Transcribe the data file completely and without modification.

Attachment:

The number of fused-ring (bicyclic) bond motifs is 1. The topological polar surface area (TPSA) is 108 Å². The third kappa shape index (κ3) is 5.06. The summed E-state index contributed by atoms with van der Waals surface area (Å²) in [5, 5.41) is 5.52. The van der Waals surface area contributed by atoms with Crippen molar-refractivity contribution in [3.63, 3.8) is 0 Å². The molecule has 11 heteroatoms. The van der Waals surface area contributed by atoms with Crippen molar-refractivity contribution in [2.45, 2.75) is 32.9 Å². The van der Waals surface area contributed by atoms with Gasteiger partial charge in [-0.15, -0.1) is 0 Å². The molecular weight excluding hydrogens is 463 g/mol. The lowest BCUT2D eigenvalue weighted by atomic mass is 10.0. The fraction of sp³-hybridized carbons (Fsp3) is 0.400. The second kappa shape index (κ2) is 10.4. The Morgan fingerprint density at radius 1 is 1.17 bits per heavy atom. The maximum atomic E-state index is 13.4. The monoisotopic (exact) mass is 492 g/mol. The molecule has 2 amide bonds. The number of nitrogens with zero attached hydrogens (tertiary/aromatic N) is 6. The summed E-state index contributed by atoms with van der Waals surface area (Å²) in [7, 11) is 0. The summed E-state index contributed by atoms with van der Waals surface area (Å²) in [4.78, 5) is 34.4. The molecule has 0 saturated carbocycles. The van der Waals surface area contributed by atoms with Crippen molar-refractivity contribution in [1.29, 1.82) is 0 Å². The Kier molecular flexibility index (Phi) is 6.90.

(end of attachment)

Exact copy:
The number of fused-ring (bicyclic) bond motifs is 1. The topological polar surface area (TPSA) is 108 Å². The third kappa shape index (κ3) is 5.06. The summed E-state index contributed by atoms with van der Waals surface area (Å²) in [5, 5.41) is 5.52. The van der Waals surface area contributed by atoms with Crippen molar-refractivity contribution in [3.63, 3.8) is 0 Å². The molecule has 11 heteroatoms. The van der Waals surface area contributed by atoms with Crippen molar-refractivity contribution in [2.45, 2.75) is 32.9 Å². The van der Waals surface area contributed by atoms with Gasteiger partial charge in [-0.15, -0.1) is 0 Å². The molecular weight excluding hydrogens is 463 g/mol. The lowest BCUT2D eigenvalue weighted by atomic mass is 10.0. The fraction of sp³-hybridized carbons (Fsp3) is 0.400. The second kappa shape index (κ2) is 10.4. The Morgan fingerprint density at radius 1 is 1.17 bits per heavy atom. The maximum atomic E-state index is 13.4. The monoisotopic (exact) mass is 492 g/mol. The molecule has 2 amide bonds. The number of nitrogens with zero attached hydrogens (tertiary/aromatic N) is 6. The summed E-state index contributed by atoms with van der Waals surface area (Å²) in [7, 11) is 0. The summed E-state index contributed by atoms with van der Waals surface area (Å²) in [4.78, 5) is 34.4. The molecule has 0 saturated carbocycles. The van der Waals surface area contributed by atoms with Crippen molar-refractivity contribution in [1.29, 1.82) is 0 Å². The Kier molecular flexibility index (Phi) is 6.90.